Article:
[INSIGHT]Time for political housecleaning

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[INSIGHT]Time for political housecleaning

Korea’s political leadership seems to be falling into an abyss. It will be virtually impossible for it to survive in its present tattered state, where its morality is ruined by critical damage. The president has admitted that the red light has been turned on regarding the moral trust of of his leadership as a result of the corruption scandals involving his close aides. There is hardly a politician whose hands are clean of illegal campaign funds and corruption. The present political leadership of Korea has neither the ability nor the authority to lead the people right now. How could the lawmakers ask the people to obey the laws when they themselves break them?
To put it dramatically, our political leaders are nothing but criminal suspects and potential criminal suspects in the public’s eyes. Everyone seems to have dirty secrets that they are hiding. Even President Roh Moo-hyun could be alleged to have been involved in the corruption scandal of Choi Do-sul, his former aide. Lee Hoi-chang, who ran against Mr. Roh in last year’s presidential election for the Grand National Party, could also be facing allegations in a similar scandal involving his campaign manager. The party leaders who hoarded and distributed these illegal campaign funds and the National Assembly members who received this money are all suspects and potential suspects.
That is not all. Several leaders are already facing allegations of corruption on a personal basis. Numerous politicians are found to have received money from Hyundai, SK, Nara Merchant Bank and Goodmorning City Co. There are so many politicians who received bribes from these businesses that it is hard to remember all their names. In short, our politics has become a “ruined castle ground.” The ruined castle ground that is sung about in an ancient song at least had remnants of patriotism. There is only the stench of corruption in today’s politics. The revelation of bribes from Hyundai and SK has already left the entire political sector in chaos. How much worse would the situation get if it is revealed that other firms had also provided “campaign funds?” Every time the prosecution uncovers another firm, a part of the political sector dies. How many more revelations are left?
This cannot go on any longer. It is time we seriously consider how to revive our fallen politics and reform the political leadership of Korea. No matter how much confessing and purging of sins take place and how many political reforms occur, there can never be a different and new politics if the same faces and same parties remain. The same politicians who have “corruption” written on their foreheads right now would run in the general elections talking about love for one’s country and, of course, clean politics. How could the public put its trust in such politics?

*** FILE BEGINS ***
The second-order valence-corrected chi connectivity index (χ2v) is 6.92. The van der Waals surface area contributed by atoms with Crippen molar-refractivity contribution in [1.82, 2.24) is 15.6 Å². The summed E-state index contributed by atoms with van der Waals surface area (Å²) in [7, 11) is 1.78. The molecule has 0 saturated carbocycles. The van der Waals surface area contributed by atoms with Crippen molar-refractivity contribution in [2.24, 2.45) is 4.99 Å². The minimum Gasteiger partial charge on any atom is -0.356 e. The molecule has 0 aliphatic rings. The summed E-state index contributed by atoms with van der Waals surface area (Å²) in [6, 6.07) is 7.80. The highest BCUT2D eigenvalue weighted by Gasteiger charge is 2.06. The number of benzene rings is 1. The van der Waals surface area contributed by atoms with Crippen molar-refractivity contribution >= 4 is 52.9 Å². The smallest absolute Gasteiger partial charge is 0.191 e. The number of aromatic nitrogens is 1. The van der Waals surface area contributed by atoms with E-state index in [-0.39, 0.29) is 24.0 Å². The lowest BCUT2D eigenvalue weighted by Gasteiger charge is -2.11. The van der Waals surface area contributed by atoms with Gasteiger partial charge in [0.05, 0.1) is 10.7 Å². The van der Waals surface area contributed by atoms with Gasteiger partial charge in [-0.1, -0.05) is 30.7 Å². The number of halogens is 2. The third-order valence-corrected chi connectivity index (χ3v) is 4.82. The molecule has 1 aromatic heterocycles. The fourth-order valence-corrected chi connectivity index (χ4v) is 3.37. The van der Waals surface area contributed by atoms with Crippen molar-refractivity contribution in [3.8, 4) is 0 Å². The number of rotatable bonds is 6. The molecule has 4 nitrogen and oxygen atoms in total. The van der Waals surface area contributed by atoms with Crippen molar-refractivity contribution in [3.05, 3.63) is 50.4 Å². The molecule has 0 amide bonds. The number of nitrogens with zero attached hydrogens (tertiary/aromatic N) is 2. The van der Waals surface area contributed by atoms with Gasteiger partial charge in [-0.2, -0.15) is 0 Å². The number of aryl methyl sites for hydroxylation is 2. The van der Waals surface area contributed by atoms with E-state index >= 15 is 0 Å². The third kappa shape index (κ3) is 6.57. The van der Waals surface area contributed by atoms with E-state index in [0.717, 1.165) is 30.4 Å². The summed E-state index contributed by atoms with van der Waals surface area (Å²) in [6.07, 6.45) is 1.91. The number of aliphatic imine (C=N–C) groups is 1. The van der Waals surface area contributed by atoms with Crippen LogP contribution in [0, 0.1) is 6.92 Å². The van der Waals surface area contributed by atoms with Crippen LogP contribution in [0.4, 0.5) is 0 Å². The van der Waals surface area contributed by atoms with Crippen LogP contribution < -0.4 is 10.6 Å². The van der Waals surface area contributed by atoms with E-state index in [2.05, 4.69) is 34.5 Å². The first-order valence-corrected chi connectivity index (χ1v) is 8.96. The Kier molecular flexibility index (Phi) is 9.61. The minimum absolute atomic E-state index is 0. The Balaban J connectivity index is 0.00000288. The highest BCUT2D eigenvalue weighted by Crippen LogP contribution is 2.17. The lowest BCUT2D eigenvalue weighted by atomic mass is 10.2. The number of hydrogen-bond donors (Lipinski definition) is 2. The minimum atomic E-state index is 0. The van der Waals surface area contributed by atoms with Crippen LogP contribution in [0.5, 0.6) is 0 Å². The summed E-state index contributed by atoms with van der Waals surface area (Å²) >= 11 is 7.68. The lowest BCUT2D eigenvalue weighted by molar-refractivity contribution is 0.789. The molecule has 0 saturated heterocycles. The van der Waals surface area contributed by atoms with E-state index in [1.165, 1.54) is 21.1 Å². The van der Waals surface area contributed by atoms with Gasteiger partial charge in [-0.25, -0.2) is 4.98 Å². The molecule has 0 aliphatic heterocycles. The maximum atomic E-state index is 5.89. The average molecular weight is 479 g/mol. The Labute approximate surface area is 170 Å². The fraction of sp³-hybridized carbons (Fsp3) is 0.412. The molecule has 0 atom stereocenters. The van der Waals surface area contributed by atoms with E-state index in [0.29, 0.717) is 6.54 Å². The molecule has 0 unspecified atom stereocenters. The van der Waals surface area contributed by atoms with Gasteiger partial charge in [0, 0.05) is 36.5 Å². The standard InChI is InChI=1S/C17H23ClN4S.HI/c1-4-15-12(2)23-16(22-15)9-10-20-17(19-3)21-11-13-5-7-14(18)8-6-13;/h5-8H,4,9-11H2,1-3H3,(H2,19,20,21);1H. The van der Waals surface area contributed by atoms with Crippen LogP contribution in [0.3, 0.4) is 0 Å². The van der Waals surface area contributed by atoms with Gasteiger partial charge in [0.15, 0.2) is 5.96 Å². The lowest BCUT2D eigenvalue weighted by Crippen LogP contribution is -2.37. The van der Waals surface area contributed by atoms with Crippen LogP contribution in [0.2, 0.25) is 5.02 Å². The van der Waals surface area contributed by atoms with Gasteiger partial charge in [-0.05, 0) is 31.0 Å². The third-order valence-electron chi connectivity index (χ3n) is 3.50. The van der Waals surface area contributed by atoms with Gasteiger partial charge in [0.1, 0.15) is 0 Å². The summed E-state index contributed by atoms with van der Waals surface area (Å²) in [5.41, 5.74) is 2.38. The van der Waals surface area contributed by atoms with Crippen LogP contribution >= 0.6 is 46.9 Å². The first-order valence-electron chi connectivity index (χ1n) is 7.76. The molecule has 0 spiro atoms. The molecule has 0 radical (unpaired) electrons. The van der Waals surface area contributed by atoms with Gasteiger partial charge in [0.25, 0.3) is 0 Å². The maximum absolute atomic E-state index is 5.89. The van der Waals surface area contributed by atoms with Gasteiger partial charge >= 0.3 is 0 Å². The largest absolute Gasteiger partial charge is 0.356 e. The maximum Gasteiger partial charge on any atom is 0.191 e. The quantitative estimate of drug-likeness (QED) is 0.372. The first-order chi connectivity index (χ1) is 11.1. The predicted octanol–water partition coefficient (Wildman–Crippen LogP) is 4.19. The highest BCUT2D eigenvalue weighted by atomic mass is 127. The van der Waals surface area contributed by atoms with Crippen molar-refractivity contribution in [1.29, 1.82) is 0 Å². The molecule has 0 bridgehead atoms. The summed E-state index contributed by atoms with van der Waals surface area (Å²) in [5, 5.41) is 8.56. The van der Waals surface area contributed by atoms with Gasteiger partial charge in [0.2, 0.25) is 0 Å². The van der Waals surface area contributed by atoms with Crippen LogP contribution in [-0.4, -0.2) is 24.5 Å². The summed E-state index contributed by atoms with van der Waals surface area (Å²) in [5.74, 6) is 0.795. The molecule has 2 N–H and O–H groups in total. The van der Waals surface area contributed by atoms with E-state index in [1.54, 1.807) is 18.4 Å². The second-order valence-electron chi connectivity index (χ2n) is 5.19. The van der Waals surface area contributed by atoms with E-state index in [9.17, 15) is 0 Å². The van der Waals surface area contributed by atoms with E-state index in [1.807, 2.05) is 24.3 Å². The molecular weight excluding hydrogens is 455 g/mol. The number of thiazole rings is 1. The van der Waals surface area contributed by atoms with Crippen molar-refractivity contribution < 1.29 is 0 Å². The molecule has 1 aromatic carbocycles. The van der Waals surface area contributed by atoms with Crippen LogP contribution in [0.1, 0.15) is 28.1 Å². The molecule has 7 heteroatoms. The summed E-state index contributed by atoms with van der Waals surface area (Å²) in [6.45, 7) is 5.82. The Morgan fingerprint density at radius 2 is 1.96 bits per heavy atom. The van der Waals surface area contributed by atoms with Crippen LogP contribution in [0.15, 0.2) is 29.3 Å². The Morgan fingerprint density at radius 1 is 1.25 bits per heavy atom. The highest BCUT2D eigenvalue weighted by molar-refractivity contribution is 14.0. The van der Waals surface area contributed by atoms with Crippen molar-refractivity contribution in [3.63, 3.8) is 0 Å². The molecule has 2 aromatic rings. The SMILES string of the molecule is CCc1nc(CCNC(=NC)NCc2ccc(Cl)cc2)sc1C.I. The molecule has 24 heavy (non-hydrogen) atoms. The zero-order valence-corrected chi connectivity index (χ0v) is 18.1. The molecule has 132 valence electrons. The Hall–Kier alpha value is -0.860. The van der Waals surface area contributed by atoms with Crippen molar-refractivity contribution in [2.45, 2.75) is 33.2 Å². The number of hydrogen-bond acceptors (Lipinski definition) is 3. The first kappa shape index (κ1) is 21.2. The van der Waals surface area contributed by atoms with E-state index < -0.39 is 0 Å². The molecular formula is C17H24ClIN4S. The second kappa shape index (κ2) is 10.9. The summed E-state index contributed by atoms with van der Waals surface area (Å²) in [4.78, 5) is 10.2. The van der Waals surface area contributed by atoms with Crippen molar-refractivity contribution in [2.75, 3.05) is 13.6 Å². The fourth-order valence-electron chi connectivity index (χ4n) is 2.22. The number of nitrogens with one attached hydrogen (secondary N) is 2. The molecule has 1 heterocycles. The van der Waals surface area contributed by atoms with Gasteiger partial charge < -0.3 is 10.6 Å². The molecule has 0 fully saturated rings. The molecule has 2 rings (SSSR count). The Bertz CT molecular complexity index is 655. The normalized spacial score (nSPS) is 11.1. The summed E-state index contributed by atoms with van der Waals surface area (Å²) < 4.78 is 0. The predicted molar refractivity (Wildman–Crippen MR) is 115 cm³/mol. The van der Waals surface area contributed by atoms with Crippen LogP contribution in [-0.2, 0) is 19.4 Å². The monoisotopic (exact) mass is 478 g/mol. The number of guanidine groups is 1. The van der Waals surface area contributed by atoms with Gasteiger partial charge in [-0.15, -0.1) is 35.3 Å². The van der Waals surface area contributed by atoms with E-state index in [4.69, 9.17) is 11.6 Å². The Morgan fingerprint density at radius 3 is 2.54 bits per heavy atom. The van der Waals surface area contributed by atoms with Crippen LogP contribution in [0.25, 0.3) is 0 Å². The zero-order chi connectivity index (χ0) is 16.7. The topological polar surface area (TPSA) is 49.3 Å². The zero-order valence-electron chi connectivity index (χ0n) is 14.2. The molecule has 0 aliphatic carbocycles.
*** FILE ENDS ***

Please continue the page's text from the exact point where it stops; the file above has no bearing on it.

Only when the faces change can politics change. Only when the politicians are transformed can the parties become different and can we see a different and new form of politics. It is a mystery why none of the four parties is doing anything to seek new faces. Wouldn’t that be an obvious thing for them to do?
Of course, this “change of faces” should not be what was pursued by the three Kims ― Kim Dae-jung, Kim Jong-pil and Kim Young-sam ― as part of their election strategy, but rather genuine changes of the nature, image and flagship of the parties.
A change of party leadership should precede all else, with the introduction of new leaders who can pursue a new party and new politics. One might wonder where we could get such leaders but there are bound to be capable men and women somewhere. There are plenty of people who have led decent and diligent lives, gaining respect in their respective fields. They have merely been keeping out of politics because of the indifference of the already established politicians and the present state of chaos politics is in.
The Grand National Party especially is hesitating on whether to agree to Mr. Roh’s call for a vote of confidence because it has no alternative figure to put forward. Yet it has no plans to invite a new face to become party leader or a potential candidate. In the past, the Sinmin Party invited Yu Chin-o, a well-respected educator, as its presidential candidate to run against President Syngman Rhee. The current four parties should strongly consider following this example of inviting new figures to join and lead their parties and use such leverage to transform into new parties. There are no “stars” in our politics today. It is a shame that the Grand National Party still isn’t talking about backing a presidential candidate in his 40s when it has lost two presidential elections in a row. It is time for conscientious and ambitious individuals to step forward.
Another task that the political sector must perform is self-regulation. Vulgarity, incompetence, flattery and corruption must all go. Once the new faces are in place, the pesent party leadership should withdraw from the limelight. It goes without saying that structural reforms are necessary. But such reforms will not help if the faces don’t change first. One of the brilliant ideas of a “structural reform” was to require campaign funds to be given by check. The result? Loads of cash hidden in basements.
It is almost fortunate that the Choi Do-sul and Choi Don-woong scandals erupted. Otherwise, we would have let such corruption pass without knowing about it, and what a greater tragedy that would have been. Let us believe that every time such an incident happens, it is one more lesson for politics to improve on. Let’s hope that the recent events become an important lesson in creating a new Roh administration and a new political leadership.

* The writer is a senior columnist of the JoongAng Ilbo.

by Song Chin-hyok
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